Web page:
I am a historian of early America and the Atlantic World.

I am an Assistant Professor of History at Brigham Young University, where I teach a variety of courses, including U.S. History to 1877, Introduction to Family History, Revolutionary America, Slavery and the Slave Trade in Africa and the Atlantic World, African American Family History, English Language Paleography, and Missions and Missionaries in American History.

My research focuses on religion, race, and slavery. My book manuscript, Methodism, Slavery, and Freedom in the Revolutionary Atlantic World, is the first book-length study of early American Methodism throughout the Atlantic World. It traces the expansive growth of the movement in North America, the Caribbean, and West Africa during the late eighteenth and early nineteenth centuries, but argues that the defining feature of Methodism during this era was division, as racial and political strife ruined church leaders’ efforts to sustain a transatlantic Methodist community. Based on extensive research in more than two-dozen archives throughout the United States, England, Canada, and the Caribbean, the book provides fresh insight into the complicated intersections of religious, racial, and political identities in the Revolutionary Atlantic World.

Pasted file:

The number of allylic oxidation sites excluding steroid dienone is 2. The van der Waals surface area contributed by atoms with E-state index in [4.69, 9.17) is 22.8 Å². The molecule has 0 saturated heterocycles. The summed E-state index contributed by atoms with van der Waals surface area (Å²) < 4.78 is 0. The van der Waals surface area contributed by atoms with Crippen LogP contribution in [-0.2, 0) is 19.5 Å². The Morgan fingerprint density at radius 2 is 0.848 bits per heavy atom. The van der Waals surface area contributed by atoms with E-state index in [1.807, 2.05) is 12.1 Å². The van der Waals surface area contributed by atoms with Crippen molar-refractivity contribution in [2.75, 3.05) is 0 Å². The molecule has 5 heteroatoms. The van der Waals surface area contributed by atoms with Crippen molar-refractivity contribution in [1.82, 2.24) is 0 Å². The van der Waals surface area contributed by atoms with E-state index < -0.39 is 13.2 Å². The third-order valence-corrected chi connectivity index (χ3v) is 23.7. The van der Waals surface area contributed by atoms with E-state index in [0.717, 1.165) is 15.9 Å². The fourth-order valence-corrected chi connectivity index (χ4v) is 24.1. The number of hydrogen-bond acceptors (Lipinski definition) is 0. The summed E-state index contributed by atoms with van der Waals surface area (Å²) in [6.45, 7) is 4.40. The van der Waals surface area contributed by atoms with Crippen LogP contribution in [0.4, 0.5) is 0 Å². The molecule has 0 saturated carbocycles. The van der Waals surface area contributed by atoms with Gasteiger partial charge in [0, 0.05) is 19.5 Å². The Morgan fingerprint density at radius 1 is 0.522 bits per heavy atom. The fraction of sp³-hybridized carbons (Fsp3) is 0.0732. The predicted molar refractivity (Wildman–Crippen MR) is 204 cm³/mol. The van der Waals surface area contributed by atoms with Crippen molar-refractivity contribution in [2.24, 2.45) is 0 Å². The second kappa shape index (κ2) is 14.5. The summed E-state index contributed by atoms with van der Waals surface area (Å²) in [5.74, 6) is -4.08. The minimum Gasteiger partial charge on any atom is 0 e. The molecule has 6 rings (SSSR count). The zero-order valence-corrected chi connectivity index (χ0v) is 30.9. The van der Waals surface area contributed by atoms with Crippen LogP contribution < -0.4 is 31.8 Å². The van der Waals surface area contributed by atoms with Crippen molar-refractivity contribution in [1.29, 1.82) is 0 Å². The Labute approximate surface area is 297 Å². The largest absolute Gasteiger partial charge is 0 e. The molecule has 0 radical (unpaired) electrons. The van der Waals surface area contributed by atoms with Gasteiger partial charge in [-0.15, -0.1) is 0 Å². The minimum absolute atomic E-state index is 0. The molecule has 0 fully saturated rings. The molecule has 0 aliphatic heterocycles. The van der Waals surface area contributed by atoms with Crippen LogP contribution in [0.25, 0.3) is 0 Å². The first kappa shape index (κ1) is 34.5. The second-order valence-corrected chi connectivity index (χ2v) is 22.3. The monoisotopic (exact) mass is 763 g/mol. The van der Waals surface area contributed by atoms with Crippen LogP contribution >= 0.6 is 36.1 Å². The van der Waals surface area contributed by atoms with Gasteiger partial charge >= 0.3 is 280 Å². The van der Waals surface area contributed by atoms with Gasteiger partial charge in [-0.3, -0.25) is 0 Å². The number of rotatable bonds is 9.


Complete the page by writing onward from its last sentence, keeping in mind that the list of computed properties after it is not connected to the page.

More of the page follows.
I have recently begun research on a new project investigating the first global missions of the Church of Jesus Christ of Latter-day Saints in the 1850s, and am currently co-editing with David Golding a collection of essays on Protestant and Mormon missions in the nineteenth and twentieth centuries.

I also maintain an active online presence (@ccjones13). I am a founding member of The Junto: A Group Blog on Early American History and have contributed to multiple digital history projects, including The American Yawp: A Free and Online, Collaboratively Built American Textbook, The American Converts Database, and the Transcribing Early American Manuscript Sermons project, where I am a founding editor.